Over the course of a 24-hour period, children aged 1-2 years should sleep 11-14 hours. This can be split between sleeping at night and taking a nap or two through the day. It may take a few weeks of trial and error to figure out what works best for your toddler.
During their preschool years, sleep helps your children grow strong and healthy (ages 3 to 5). Most children in this age group require between 10 and 13 hours of sleep over the course of a 24-hour period, as well as at least one afternoon nap. Children that are older may not require any naps at all.
Try these tips to help your child establish better sleeping habits:
Put all the screens away before bed: Using gadgets before bed is one of the most significant obstacles to proper sleeping habits. Our brains are continuously stimulated when we stare at screens. It’s also more difficult to fall asleep when our brain is continually “on.” Furthermore, research shows that screen light might delay the production of melatonin, our body’s sleep hormone.
- Screens should be switched off at least an hour before bedtime.
- Taking down the gadgets and screens in the bedroom
Establish a night-time routine: A consistent bedtime ritual not only soothes a child, but it also instructs the brain to shut down. It’s also an opportunity for parents and children to bond and end the day by talking, reading, or performing a relaxing activity together.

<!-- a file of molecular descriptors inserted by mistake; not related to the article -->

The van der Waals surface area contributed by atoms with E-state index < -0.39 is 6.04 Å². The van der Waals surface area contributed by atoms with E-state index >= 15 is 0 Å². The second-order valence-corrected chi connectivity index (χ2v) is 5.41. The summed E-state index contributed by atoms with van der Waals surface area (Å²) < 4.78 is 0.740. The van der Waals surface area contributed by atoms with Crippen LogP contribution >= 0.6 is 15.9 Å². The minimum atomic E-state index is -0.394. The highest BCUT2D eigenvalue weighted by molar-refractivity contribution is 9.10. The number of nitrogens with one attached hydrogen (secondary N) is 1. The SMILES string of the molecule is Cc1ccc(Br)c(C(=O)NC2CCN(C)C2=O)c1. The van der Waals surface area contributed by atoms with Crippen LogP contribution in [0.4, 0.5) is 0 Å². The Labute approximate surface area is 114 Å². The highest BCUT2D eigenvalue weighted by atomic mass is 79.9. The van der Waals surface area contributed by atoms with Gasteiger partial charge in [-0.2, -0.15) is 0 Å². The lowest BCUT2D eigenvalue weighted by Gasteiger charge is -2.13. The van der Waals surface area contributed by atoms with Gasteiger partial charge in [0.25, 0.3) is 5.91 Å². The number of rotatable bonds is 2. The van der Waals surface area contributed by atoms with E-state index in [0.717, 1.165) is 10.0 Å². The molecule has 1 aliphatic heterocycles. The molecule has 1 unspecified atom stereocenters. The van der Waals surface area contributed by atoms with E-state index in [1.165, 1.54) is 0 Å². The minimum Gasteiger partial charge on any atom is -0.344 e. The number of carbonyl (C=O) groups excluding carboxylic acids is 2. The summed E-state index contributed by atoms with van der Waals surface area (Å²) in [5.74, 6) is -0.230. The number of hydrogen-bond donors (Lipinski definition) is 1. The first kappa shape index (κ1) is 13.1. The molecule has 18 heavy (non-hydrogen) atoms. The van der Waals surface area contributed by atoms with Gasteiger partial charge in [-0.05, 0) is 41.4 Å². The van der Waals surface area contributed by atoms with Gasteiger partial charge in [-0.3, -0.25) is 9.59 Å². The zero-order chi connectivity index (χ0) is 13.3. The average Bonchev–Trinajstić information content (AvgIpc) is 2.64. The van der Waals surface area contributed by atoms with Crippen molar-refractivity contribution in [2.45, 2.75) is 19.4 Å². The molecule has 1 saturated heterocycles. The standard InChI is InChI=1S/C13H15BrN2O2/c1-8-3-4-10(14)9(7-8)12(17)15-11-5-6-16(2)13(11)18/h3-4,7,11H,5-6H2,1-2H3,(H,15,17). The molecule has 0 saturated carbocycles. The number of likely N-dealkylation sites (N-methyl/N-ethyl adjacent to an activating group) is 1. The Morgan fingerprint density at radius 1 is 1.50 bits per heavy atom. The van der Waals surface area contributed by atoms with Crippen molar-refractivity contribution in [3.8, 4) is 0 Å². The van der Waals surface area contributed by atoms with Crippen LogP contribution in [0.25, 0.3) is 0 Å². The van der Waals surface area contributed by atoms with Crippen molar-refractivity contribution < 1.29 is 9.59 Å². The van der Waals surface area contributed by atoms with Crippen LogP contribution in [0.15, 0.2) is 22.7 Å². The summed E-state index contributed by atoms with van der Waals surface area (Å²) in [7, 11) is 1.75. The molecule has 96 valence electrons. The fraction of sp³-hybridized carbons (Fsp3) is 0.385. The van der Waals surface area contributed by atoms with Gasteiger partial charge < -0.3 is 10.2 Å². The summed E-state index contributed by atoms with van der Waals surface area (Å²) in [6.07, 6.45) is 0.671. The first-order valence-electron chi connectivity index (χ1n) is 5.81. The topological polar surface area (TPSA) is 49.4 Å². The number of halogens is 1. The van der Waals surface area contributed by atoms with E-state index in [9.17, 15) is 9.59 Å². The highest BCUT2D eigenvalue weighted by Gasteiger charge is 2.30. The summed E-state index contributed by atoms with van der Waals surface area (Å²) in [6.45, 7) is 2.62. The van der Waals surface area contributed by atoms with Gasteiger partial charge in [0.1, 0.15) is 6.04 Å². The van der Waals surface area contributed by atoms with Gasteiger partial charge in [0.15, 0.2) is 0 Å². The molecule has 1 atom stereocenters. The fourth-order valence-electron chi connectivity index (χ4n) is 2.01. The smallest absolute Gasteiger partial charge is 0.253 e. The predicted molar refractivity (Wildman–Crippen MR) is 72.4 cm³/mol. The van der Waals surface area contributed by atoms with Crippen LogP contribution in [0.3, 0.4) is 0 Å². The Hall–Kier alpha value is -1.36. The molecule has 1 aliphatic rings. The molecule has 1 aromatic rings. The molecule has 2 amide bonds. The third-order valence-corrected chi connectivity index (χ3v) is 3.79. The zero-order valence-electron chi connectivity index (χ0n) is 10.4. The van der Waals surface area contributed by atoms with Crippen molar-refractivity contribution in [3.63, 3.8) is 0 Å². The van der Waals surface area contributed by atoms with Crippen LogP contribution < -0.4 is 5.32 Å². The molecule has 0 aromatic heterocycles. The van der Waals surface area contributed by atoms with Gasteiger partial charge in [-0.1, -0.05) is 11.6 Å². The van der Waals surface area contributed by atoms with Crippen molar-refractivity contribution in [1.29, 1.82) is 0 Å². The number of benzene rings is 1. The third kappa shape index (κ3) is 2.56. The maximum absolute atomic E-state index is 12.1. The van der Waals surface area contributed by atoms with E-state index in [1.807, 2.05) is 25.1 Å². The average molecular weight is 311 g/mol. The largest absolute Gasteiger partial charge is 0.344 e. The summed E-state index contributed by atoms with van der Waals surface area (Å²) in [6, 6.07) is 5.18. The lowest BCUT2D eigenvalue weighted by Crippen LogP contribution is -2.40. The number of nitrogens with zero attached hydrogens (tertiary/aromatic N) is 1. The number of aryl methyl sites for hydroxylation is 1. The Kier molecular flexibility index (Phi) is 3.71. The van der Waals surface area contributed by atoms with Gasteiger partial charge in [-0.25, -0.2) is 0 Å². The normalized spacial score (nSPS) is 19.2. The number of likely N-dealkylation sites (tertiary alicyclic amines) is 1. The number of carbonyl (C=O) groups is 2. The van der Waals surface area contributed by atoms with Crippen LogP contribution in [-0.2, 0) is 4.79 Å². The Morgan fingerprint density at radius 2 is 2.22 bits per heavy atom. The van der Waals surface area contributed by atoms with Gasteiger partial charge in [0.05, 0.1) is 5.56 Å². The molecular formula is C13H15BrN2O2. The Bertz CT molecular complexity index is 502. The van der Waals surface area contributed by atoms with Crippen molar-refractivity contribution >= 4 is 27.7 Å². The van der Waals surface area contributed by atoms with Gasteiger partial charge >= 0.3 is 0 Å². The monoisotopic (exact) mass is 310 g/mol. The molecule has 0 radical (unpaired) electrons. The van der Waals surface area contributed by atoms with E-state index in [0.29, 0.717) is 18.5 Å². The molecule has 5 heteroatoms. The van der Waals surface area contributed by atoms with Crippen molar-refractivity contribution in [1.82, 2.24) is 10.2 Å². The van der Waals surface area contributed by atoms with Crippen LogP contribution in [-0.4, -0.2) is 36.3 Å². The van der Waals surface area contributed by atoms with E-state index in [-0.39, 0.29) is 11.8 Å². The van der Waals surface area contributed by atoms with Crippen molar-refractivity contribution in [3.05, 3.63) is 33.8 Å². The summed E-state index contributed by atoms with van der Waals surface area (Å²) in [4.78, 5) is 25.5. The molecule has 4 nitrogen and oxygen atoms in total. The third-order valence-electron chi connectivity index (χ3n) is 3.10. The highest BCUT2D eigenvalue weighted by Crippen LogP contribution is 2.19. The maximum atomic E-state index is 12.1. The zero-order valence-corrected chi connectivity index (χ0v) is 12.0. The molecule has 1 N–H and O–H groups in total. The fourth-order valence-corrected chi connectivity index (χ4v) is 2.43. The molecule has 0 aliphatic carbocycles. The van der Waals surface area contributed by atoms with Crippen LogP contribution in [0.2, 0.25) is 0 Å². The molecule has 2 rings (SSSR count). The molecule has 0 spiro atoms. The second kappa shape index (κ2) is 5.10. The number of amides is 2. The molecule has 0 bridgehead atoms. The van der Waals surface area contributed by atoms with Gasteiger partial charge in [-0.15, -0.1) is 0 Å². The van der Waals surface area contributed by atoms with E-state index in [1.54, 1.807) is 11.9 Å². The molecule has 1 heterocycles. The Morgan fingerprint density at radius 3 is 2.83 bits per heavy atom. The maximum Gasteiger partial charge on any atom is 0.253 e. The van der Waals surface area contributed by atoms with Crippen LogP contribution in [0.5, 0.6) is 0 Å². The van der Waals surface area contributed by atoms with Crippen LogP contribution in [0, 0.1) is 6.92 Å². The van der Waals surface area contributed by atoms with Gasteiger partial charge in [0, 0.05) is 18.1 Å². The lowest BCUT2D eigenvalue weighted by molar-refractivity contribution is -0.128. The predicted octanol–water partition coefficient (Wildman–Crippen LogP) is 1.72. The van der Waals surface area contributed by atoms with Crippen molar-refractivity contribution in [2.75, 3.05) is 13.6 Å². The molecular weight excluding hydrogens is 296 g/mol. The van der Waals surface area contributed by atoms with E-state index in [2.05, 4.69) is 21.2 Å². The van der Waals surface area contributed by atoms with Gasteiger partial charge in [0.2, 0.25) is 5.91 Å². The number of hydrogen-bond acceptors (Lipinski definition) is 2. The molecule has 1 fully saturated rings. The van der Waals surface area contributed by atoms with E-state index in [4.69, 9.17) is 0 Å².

- Bathing, brushing teeth, reading, listening to stories or calming music, colouring, journaling, or practising some deep breathing exercises could all be part of a child’s night-time ritual.
- Figure out the ideal bedtime routine for your child and stick to it. It’s common and acceptable to stray from the path, but try your best to get back on course as soon as possible. Alternatively, if the schedule isn’t working for your family, switch things up to see what does.
Keep your child’s naps short:
- If children take longer and later naps, they may have a harder time sleeping at night.
- Limit your child’s daily naps to no more than 20 minutes and no later than early afternoon if he or she is beyond the age of five.
Eat the right amount at the right time: Before bedtime, your kid may become very active or uneasy if he/she is hungry or has over eaten.
- Make sure your toddler has had a filling evening meal at a reasonable hour. This may make it easier for your toddler to fall asleep at the designated bed time.
- A nutritious breakfast in the morning helps your child’s body clock get started on the correct track.
Help reduce fears: While ghosts and other terrible creatures may not genuinely exist at night, instead of ignoring your child’s anxieties, discuss them with him/ her.
- If basic reassurance fails, consider having a specific toy stand watch at night or spraying the room with “monster spray” before going to bed.
- Keep the bedtime routine happy and fun, allow them to use the night lamp.
When your little ones refuse to settle in and go asleep, bedtime may become a battleground. However, by following the simple tips outlined above, you can improve your chances of victory.